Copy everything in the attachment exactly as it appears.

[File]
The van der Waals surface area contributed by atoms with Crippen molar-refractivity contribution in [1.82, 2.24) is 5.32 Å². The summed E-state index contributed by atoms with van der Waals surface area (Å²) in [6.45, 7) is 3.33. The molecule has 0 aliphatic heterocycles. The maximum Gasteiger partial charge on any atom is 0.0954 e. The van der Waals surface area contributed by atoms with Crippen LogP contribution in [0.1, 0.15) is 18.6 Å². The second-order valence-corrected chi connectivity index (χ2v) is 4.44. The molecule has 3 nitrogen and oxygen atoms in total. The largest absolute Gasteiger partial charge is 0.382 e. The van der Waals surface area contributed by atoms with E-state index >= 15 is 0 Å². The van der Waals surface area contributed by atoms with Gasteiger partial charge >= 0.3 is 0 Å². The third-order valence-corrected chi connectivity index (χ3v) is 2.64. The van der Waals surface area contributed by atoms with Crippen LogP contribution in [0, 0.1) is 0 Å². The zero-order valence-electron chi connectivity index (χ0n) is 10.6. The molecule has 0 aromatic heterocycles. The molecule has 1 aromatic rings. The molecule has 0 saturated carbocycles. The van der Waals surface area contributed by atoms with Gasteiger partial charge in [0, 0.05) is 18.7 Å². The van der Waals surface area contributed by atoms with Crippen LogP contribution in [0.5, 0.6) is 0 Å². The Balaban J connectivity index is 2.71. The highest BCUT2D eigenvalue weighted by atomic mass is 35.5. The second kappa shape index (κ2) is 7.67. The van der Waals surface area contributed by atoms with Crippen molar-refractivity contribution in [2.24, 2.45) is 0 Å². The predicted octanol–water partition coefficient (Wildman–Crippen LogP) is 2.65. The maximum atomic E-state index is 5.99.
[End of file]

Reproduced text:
The van der Waals surface area contributed by atoms with Crippen molar-refractivity contribution in [1.82, 2.24) is 5.32 Å². The summed E-state index contributed by atoms with van der Waals surface area (Å²) in [6.45, 7) is 3.33. The molecule has 0 aliphatic heterocycles. The maximum Gasteiger partial charge on any atom is 0.0954 e. The van der Waals surface area contributed by atoms with Crippen LogP contribution in [0.1, 0.15) is 18.6 Å². The second-order valence-corrected chi connectivity index (χ2v) is 4.44. The molecule has 3 nitrogen and oxygen atoms in total. The largest absolute Gasteiger partial charge is 0.382 e. The van der Waals surface area contributed by atoms with E-state index >= 15 is 0 Å². The van der Waals surface area contributed by atoms with Gasteiger partial charge >= 0.3 is 0 Å². The third-order valence-corrected chi connectivity index (χ3v) is 2.64. The van der Waals surface area contributed by atoms with Crippen LogP contribution in [0, 0.1) is 0 Å². The zero-order valence-electron chi connectivity index (χ0n) is 10.6. The molecule has 0 aromatic heterocycles. The molecule has 1 aromatic rings. The molecule has 0 saturated carbocycles. The van der Waals surface area contributed by atoms with Gasteiger partial charge in [0, 0.05) is 18.7 Å². The van der Waals surface area contributed by atoms with Crippen LogP contribution in [0.5, 0.6) is 0 Å². The Balaban J connectivity index is 2.71. The highest BCUT2D eigenvalue weighted by atomic mass is 35.5. The second kappa shape index (κ2) is 7.67. The van der Waals surface area contributed by atoms with Crippen molar-refractivity contribution in [2.24, 2.45) is 0 Å². The predicted octanol–water partition coefficient (Wildman–Crippen LogP) is 2.65. The maximum atomic E-state index is 5.99.